A Descriptive Study of Spousal Caregiver Fatigue

Date of Graduation

Fall 2007


Master of Science in Nursing



Committee Chair

Susan Hinck


Elderly adults diagnosed with cancer often rely on primary caregivers for assistance at home. Providing long term care has led elderly spousal caregivers to become physically and emotionally fatigued. The purpose of this study was to describe fatigue among elderly spousal caregivers over the age of 65 years. The Multidimensional Assessment of Fatigue Scale (MAF) was sent to 25 spousal caregivers five days following the care recipients’ hospital discharge to measure their fatigue levels. Completed MAF scales were returned by 20 spousal caregivers (45% male, n=9; 55% female, n=11; age M=74 years, range 65-82, S.D. 5.65). Care recipients (55% male, n=11; 45% female, n=9; age M=74 years, range 65-83, S.D. 5.84) varied in type of caner (leukemia=50%, n=10; lung=15%, n=3; gastric=15%, n=3; lymphoma=5%, n=1; breast 5%, n=1; skin=5%, n=1). Most spousal caregivers (60%, n=12) reported that their spouses were dependent on them some of the time. Hospital admissions in the past year of care recipients ranged from 1 to 10, with 3 admitted 7 or more times. Global Fatigue Index (GFI) scores (possible range from 0 to 50) were calculated for the MAF. Caregivers’ GFI scores ranged from 10.88 to 29.04 (M=21.77, S.D. 5.67. Implications for the research are to increase awareness among nurses, physicians, and elderly spousal caregivers.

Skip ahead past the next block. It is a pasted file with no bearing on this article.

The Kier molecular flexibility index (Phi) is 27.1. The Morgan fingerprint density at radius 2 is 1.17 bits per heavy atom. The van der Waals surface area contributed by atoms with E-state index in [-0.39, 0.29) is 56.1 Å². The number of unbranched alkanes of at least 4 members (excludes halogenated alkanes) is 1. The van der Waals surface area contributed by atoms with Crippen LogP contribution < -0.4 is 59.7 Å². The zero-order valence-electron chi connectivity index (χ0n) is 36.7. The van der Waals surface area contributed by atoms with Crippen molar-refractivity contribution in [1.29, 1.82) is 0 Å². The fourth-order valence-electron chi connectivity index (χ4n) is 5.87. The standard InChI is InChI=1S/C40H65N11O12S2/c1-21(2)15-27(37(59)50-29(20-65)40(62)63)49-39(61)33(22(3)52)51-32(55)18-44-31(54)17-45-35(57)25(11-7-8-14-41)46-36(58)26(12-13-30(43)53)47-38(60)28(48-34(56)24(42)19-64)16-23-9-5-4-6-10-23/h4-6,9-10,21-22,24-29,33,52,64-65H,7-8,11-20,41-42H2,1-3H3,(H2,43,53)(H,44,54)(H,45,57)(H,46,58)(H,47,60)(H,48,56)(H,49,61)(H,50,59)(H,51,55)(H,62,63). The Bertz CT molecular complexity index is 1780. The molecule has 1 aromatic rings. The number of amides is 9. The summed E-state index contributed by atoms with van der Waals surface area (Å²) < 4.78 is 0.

caregiver, fatigue, spouse, care recipient, cancer

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